Jan and Jillian Yuhas – How to Co-Parent with a Narcissist
Below is the transcription of this interview with Jan and Jillian Yuhas. For more information about them please click here.
Transcript from Interview
Chris Bruce: Hi everyone, my name’s Christopher Bruce. I’m a marital and family law attorney in South Florida. And today I have the pleasure of being joined by Jan and Jillian Yuhas. Jan and Jillian, they’re sisters and they are co-parenting and divorce coaches, I think originally from the Chicago land area. But they practice, virtually, nationwide. And what we’re going to be talking to the sisters about today is something that I think is going to be of use to a lot of people who are in toxic relationships and don’t have the ability to just separate from their partner and have children in common. And the topic that we’re going to be talking about is co-parenting with a narcissist. Definitely a very interesting topic and I’m excited to talk to the both of you about it. And I guess before we get into the content, Jan and Jillian, maybe just introduce yourself and tell people a little bit about yourselves and what you do, and then we’ll get into it here.
Jan Yuhas: Hi Chris, thanks for having us.
Jillian Yuhas: Yeah, thank you for having us. I’m Jillian.
Jan Yuhas: And I’m Jan. And most of the time when clients come to us when they’re struggling with a co-parenting relationship is because they are dealing with that challenging personality such as the narcissist, which makes it very conflictual in order to get the childrens’ needs met. And so it becomes a very huge power struggle in the ex wanting to have control still over their ex spouses’ life and making it just very challenging. They sometimes use the children as even like a power source in that struggle.
Chris Bruce: It’s definitely, I think, a really hard thing to deal with. And in our divorce practice, we work with a lot of women, men and women, but a lot of women that are leaving abusive relationships. And what we like to have them do is just pretty much cut things off and move on and that’s all well and good, except when there’s children and you can’t do it that easy. A lot of these courts want people to engage in what they call co-parenting. That’s what people need to be trying to do for their kids anyway. And I guess when it comes to that subject, just from what you all are used to working with, what are the best communication styles for co-parenting with a toxic person?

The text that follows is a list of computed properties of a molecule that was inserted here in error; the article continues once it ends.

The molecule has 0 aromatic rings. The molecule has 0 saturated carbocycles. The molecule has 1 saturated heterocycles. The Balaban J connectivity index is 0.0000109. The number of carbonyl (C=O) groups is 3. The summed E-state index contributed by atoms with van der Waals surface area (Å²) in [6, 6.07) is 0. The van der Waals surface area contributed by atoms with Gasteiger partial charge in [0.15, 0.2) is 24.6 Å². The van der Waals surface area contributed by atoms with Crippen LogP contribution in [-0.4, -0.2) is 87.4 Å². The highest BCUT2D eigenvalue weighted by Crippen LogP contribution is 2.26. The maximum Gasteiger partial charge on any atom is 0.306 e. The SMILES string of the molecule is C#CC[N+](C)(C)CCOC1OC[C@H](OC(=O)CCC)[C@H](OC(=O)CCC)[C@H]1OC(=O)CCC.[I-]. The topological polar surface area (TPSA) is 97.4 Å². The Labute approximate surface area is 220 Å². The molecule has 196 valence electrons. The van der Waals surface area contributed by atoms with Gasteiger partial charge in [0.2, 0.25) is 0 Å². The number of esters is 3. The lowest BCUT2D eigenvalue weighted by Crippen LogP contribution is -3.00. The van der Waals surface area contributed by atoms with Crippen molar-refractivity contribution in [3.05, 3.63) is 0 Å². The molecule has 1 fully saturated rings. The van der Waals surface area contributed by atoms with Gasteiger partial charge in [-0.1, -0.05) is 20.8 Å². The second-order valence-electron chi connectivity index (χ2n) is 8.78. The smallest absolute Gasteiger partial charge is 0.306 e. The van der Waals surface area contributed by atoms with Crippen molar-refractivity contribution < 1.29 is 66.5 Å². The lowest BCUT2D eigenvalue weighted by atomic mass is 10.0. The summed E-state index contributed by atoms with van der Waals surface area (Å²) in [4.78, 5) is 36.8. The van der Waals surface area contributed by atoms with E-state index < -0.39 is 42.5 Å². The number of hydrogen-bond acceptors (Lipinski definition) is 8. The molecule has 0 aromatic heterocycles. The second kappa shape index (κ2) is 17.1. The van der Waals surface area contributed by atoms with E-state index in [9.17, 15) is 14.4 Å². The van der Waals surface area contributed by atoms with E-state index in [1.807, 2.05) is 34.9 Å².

Jillian Yuhas: So we recommend using, we have a three C model and it’s all about concise, calm and constructive communication. And so what that means is, using a calm tone of voice to allow things to be very respectful. Also a concise message, because we don’t want the conversation to get off topic or allow language to be turned back around, back on us. And so we’re trying to help them just have a very calm, concise conversation, but also using constructive language because we want to keep it positive as much as possible, keep that negative emotion at bay so neither party is affected and things don’t go off the deep end.
Jan Yuhas: Right, we’re looking for that solution and the win-win outcome in terms of what is best, in the best interest of the children of that situation or scenario.
Chris Bruce: All right and how important is it to be assertive with the other person? I think a lot of, at least my clients, they’re not used to really taking control. They’ve kind of maybe been the doormat of the relationship. I mean, should they be assertive when they’re dealing with the other person?
Jan Yuhas: So typically when communication with a toxic personality, usually that person is either very aggressive in their communication style and they’re always attacking the other person personally, in order to try to break down their defenses. Or, they stonewall and they completely blocked that person out and make communication impossible. Assertive communication allows you to be direct, very concise in your message, and allows you to stick to the facts of the matter in order to be heard with the situation that’s going on.